Last edited by Blackbear; 04-06-2005, 04:07 AM.
                              Don't worry that it's not good enough for anyone else to hear... just sing, sing a song.sigpic

                              Comment

                              Join the online community forum celebrating Native American Culture, Pow Wows, tribes, music, art, and history.

                              Related Topics

                              Collapse

                              • New2itall
                                Sewing a simple shawl
                                by New2itall
                                Being out here in non-Pow Wow land, I have managed to make it into adulthood without having attended a Pow Wow. Recently I went to OK and was able to attend a Pow Wow while there (Choctaw). I was told I need to at least get a shawl for entering the circle during open dances. We are going back in a few...
                                05-02-2008, 02:58 PM
                              • CHEROKEE-N-PROUD
                                help me please
                                by CHEROKEE-N-PROUD
                                I am just begining to start the process of fancy dancing.I am 14 years old and I love fancy shawl dancing. I am creating my shawl designs , but I don't know where to start.
                                I also love the dance but don't know where to start there either . I have been to numerous pow-wows and watched so many...
                                01-17-2007, 05:03 PM
                              • redberries
                                How to make a bib....??!
                                by redberries
                                Hello there,

                                Okay here is the deal...I have jingle dance for years and that regalia holds no secret for me. However, my niece wants to Fancy Shawl and has asked me to design her regalia. I have done the skirt, I am half way through with the waistcoat part. I have tried to find old threads...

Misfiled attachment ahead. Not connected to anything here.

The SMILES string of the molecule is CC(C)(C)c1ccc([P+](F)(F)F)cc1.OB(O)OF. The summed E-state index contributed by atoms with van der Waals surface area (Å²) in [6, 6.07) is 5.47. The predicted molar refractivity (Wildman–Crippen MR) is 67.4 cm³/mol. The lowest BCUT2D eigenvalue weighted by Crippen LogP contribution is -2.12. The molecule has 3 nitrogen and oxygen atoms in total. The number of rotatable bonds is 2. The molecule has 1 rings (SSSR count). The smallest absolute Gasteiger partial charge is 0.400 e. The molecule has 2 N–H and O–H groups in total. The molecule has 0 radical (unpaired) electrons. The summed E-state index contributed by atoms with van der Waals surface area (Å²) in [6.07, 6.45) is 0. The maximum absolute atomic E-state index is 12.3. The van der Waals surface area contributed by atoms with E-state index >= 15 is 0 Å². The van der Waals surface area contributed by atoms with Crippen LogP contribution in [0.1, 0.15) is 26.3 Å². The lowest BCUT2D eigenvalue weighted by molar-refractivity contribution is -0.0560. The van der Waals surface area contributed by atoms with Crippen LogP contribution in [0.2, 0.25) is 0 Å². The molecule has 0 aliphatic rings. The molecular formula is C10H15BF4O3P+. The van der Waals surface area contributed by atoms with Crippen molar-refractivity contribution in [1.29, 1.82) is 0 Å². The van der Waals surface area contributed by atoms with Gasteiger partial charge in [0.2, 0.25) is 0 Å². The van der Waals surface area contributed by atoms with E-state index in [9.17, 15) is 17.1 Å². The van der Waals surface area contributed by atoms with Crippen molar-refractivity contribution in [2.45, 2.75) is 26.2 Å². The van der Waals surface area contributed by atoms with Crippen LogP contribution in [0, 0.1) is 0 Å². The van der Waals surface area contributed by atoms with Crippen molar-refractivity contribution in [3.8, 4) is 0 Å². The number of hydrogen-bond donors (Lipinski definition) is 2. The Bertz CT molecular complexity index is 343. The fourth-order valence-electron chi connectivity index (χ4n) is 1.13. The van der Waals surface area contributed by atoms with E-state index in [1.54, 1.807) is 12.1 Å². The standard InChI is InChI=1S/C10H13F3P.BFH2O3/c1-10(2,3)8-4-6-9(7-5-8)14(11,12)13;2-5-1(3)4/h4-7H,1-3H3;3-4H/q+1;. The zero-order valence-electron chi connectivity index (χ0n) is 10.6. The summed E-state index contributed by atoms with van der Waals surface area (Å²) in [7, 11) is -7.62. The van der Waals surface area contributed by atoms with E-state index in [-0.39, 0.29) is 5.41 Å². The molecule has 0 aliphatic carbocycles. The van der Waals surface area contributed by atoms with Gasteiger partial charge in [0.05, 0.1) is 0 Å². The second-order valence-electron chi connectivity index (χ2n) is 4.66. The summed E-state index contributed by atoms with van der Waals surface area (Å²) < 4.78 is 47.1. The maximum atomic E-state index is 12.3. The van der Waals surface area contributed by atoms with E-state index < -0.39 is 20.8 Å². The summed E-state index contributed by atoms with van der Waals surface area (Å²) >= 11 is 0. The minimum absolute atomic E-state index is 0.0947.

07-21-2007, 03:50 AM
                              • appleprincess
                                Outfit pattern
                                by appleprincess
                                I am back for those of you who used to tease me when I used "Ahpi Shikopa". No, my name hasn't changed, but I decided that if you were going to tease me with "Autumn Apple Princess," I might as well use the name. No hard feelings to anyone anymore.

                                Anyway, for those...
                                04-01-2003, 12:29 PM
                              • MoonLightWarrior
                                Materials Needed for Fancy Shawl!
                                by MoonLightWarrior
                                Hey everyone, I'm new to this. I should be getting my bead order to start the beadwork for my fancy shawl regalia soon so I want to finish the shawl before then! However, I'm LOST lol. I just don't know where to start. I want a double sided shawl (white and royal blue satin-y fabric?) and it will have...
                                05-24-2012, 08:44 PM

                              Trending

                              Collapse

                              There are no results that meet this criteria.

                              Sidebar Ad

                              Collapse
                              Working...
                              X